The Lumbee Indians: An American Struggle
UNC Press, September 2018. Order here!
Jamestown, the Lost Colony of Roanoke, and Plymouth Rock are central to America’s mythic origin stories. Then, we are told, the main characters–the “friendly” Native Americans who met the settlers–disappeared. But the history of the Lumbee Tribe of North Carolina demands that we tell a different story. As the largest tribe east of the Mississippi and one of the largest in the country, the Lumbees have survived in their original homelands, maintaining a distinct identity as Indians in a biracial South. In this passionately written, sweeping work of history, Malinda Maynor Lowery narrates the Lumbees’ extraordinary story as never before. The Lumbees’ journey as a people sheds new light on America’s defining moments, from the first encounters with Europeans to the present day. How and why did the Lumbees both fight to establish the United States and resist the encroachments of its government? How have they not just survived, but thrived, through Civil War, Jim Crow, the civil rights movement, and the war on drugs, to ultimately establish their own constitutional government in the twenty-first century? Their fight for full federal acknowledgment continues to this day, while the Lumbee people’s struggle for justice and self-determination continues to transform our view of the American experience. Readers of this book will never see Native American history the same way.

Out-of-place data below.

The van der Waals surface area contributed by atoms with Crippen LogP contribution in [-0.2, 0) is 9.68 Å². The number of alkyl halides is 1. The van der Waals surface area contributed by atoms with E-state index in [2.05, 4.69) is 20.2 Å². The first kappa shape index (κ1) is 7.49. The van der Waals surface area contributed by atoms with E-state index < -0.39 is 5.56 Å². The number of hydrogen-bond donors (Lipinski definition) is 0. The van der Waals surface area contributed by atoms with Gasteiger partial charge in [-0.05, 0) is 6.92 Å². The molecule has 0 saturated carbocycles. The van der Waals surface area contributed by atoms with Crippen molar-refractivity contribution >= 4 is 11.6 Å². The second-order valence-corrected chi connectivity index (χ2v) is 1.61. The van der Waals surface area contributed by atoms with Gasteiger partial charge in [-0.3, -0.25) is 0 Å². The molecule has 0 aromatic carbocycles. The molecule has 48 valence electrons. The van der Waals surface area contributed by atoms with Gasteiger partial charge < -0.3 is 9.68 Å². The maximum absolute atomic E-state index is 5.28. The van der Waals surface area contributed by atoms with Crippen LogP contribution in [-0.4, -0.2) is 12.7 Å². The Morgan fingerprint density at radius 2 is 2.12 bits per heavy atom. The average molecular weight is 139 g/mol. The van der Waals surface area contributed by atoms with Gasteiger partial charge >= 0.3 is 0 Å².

The State of Things with Frank Stacio (Sept. 8, 2018), WUNC North Carolina Public Radio
“The Remarkable Life of Eddie Hatcher, Gay Indigenous Political Prisoner (1948-2009)” with Mab Segrest, on “OutFM” with Bob Lederer (Sept 18, 2018), WBAI, New York, NY (Pacifica Radio)
The research and writing of this book was generously supported by the College of Arts and Sciences at UNC-Chapel Hill and by the National Endowment for the Humanities Public Scholar Program.